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John McDonnell: To ask the Secretary of State for the Home Department whether detailed costings have been made of the changes to sentencing which will occur as a consequence of the Criminal Justice Act 2003; when the changes will be introduced; and whether they will be fully funded by central Government. 
Paul Goggins: The majority of costs associated with the sentencing provisions of the Criminal Justice Act 2003 with financial implications (i.e. community orders, custody plus, suspended sentences, increased magistrates sentencing powers, intermittent custody, dangerous offenders, release on licence, recall after release and drug treatment and rehabilitation requirements) will fall on the Prison Service, Probation Service, Youth Justice Board, Department for Constitutional Affairs and the Judicial Studies Board.
The provisions will be implemented as part of a strategy which will aim to ensure that custody is reserved for dangerous sexual and violent offenders and seriously persistent repeat offenders, and that the benefits of community supervision are made available for more offenders.
Estimates of the costs of the sentencing provisions were set out in the explanatory notes which accompanied the Bill. Detailed work on costings continues but will be affected by how sentences are used in practice and the actual date of commencement of the provisions.
|Effect of the life sentence||18 December 2003|
|Offenders transferred to mental hospital||20 January 2004|
|Minimum sentence for firearms offences||22 January 2004|
|Pilots of intermittent custody||26 January 2004|
|Increase in penalty for fraudulently obtaining a driving licence||29 January 2004|
|Increase in penalties for drug offences||29 January 2004|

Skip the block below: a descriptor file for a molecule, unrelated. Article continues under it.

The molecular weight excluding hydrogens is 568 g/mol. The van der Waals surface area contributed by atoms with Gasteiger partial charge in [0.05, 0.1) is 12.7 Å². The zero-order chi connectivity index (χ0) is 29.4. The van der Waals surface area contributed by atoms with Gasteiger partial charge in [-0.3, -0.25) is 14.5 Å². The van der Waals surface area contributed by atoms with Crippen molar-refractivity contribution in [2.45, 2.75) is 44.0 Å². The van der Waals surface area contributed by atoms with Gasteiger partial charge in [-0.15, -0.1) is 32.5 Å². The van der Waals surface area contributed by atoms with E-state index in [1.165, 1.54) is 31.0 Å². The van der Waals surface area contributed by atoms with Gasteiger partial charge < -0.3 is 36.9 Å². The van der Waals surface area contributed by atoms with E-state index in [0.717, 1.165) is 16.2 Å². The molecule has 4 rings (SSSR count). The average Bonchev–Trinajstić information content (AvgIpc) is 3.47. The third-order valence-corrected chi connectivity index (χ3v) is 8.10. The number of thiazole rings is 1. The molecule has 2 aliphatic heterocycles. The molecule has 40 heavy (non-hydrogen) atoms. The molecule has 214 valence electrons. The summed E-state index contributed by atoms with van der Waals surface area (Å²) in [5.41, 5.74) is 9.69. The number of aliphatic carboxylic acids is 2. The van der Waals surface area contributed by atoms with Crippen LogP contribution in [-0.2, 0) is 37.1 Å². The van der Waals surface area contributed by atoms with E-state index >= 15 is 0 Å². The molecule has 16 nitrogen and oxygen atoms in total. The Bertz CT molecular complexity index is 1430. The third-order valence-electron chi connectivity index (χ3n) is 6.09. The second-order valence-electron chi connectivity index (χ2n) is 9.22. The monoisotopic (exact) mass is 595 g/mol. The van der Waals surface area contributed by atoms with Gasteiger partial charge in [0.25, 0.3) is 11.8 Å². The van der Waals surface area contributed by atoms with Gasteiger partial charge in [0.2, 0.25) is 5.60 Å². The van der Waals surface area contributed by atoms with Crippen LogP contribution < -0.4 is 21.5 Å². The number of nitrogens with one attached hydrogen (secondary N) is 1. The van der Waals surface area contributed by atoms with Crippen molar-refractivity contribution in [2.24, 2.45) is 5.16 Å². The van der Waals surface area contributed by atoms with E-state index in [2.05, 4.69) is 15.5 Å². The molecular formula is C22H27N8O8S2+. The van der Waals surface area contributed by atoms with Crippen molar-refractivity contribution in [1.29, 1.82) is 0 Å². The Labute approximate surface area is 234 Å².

|Sentencing Guidelines Council||27 February 2004|
|Disqualification from working with children||1 May 2004|
|Release of foreign national prisoners||14 June 2004|
|Increase in penalties for driving offences||27 February 2004|
|Pilot of drug treatment and testing in action plan and supervision orders||1 December 2004|
We expect the provisions relating to community orders, suspended sentences, dangerous offenders, release on licence and recall after release to be commenced next Spring. No final decision has yet been taken on the timing of commencement of the remaining sentencing provisions.
Mr. Bellingham: To ask the Secretary of State for the Home Department what the average period of detention in the prison estate is for foreign nationals who, having completed their sentence, are awaiting deportation. 
Mr. McNamara: To ask the Secretary of State for the Home Department when he will publish his response to the European Committee on the Prevention of Torture report and recommendations following inspection of conditions experienced by prisoners detained without trial at Belmarsh and Woodhill. 
The Government's response to the report by the Committee is in preparation. We will submit it in confidence to the Committee as soon as possible, and will consider the question of publication at that time.